[Skip to content]

Search our Site
  • Instagram Icon
  • RSS Icon
  • Twitter Icon
  • Facebook Icon
  • YouTube Icon
UK Athletics
In this section

ofili and porter in hurdles final

Share this

Share to Twitter Share to Facebook Tell friends via WhatsApp Email us
17 August 2016

Sisters’ Cindy Ofili (coach: James Henry) and Tiffany Porter (Rana Reider) both reached the women’s 100m hurdles final, the former narrowly missing out on a medal with older sibling Tiffany, crossing the line in seventh, on an encouraging day for the British team.

Ofili was in blistering form in her semi-final earlier in the programme, placing inside the top two to automatically qualify for the final later in the schedule. Porter meanwhile, faced an anxious wait to see if she would join her sister and compatriot after finishing fourth in heat one, but her time was enough to squeeze in as a fastest loser.

So they returned short of 11pm local time against a formidable American trio but the race was expected to be an unpredictable affair. Getting out of the blocks strongly, Ofili and Porter started well and were well in the mix over the first few hurdles. However, it was Ofili who was the stronger, in bronze medal contention over the final hurdles but a fast finishing Kristi Castlin made sure it was an American 1-2-3 on the podium, headed by Brianna Rollins. Ofili confirmed a breakthrough fourth place in the Olympic final in a time of 12.63 with Porter seventh in 12.76.

Ofili commented afterwards: “I did my best. I’m so happy to have my sister there. It’s a bit hard to process at the moment. But once I go home I think that I’ll be able to figure out what I just did. It was hard but I’m just happy at the same time.  

“I came fourth but I could have medalled. We both have our strengths in our races. She has a good start and I have a good finish. Working together on both has helped us get better.”

Porter added: “I’m just relieved, I’m glad it’s over, I’m really proud of myself, it’s been a really difficult year for me so be able to keep my composure in the final, I’m proud of myself for that but more importantly I’m really proud of how my sister handled herself today.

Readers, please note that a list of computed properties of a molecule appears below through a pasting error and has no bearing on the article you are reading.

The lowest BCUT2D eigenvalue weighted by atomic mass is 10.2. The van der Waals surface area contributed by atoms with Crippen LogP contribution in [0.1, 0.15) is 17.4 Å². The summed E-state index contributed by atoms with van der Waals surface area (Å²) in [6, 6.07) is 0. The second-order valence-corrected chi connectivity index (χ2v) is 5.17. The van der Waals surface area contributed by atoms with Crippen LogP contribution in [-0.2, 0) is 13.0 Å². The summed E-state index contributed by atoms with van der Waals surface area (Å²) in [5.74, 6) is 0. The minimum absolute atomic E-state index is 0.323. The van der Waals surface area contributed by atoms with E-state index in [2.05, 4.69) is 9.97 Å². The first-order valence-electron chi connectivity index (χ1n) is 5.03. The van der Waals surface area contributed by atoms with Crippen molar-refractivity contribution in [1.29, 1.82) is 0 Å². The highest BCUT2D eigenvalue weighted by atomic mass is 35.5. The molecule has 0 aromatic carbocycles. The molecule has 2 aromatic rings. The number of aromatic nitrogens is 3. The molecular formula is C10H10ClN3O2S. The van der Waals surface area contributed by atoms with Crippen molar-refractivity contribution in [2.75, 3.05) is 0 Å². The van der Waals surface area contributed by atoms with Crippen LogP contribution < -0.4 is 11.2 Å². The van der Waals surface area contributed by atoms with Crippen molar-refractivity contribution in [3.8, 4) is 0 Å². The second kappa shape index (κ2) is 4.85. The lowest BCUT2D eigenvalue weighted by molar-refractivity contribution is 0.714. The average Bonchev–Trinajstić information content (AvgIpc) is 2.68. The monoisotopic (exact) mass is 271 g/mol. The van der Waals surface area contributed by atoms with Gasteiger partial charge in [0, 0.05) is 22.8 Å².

“It was a big relief – she and I are each other’s biggest competitors but at the same time each other’s biggest supporters so having her alongside me to experience this I think it’s a bit bitter sweet now but I think we’ll appreciate it a lot more in the years to come.”

Dina Asher-Smith (John Blackie) produced a performance well above her years to finish fifth in the 200m final, posting a time of 22.31 (-0.1) to show that she is one of the best sprinters in world athletics. After making the final by 0.01 seconds, Asher-Smith seized the opportunity in a fast race, matching her placing from the world final in 2015. Starting in lane two, she was in contention for the bronze medal coming into the home straight and maintained her composure to finish fifth, behind eventual winner, Elaine Thompson of Jamaica.

The 20 year-old said after: “I was quite happy with that considering my rounds didn’t go quite exactly as I hoped and my coach and I planned and I ended up getting into the race last in lane two which wasn’t a great start. But to have pulled a fifth back from there and have been mixing it until 30 to go, 40 to go, I was like really really happy.

“I’ll take that, obviously me being me I want to PB every time and run faster and faster but I don’t think anybody in that race ran a PB, it wasn’t like last year when everyone ran a PB so yes, I’ll take that.”

There were more athletes in finals action with Jazmin Sawyers (Alan Lerwill) and Lorraine Ugen (Shawn Jackson) both competing in their first Olympic long jump final.

European and Commonwealth silver medallist Sawyers opened her series with a 6.55m jump, improving to 6.69m in round two. No improvement came in round three but she placed in the top eight so earned a further three jumps. She made a mark in round four, but it wasn’t an improvement and two more fouls followed so she finished up in eighth place.

Sawyers spoke about the experience, saying: “When you say it like that ‘eighth in my first Olympic final’, it’s good but I jumped 6.69m and I’m better than that and, yes, the goal was to get to the Olympics and then it was to make the final and then it was top eight and it didn't stop there. I stopped there and that’s why I’m disappointed.”

Ugen started with 6.56m in round one and a foul subsequently followed. However, she made a slight improvement to 6.58m in round three but this unfortunately did not put her in the top eight to progress to three more jumps. This meant the world indoor bronze medallist finished in 11th overall.

The men’s 200m semi-finals saw Adam Gemili (Steve Fudge) book his spot in the final on Thursday evening. It was a composed run by the athletics team captain, finishing third in his heat in 20.08 (-0.3) behind the great Usain Bolt. He faced a long wait to see if he had progressed but he advanced as a fastest loser and will have a chance to go for an Olympic medal.

Gemili said: “It was a tough watch waiting for that last heat but I’m happy to have made the final. I thought I ran a good bend. I came off it level but then I started tightening up badly so those guys got into their running and I didn’t.

“But I’m through and like I said, I can rest up and recover and hopefully I can get myself in the mix because there were some big names that went out in that third semi-final, so I’m ok, I’m good.”

There was an excellent performance from Danny Talbot (Benke Blomkvist) who set a lifetime best in his semi-final, narrowly missing out on a place in the final. His 20.25 (-0.4) clocking saw him place third but he did not progress. Nethaneel Mitchell-Blake (Dennis Shaver) posted the same time as Talbot to come fifth in the last semi-final but that was not enough to see him through.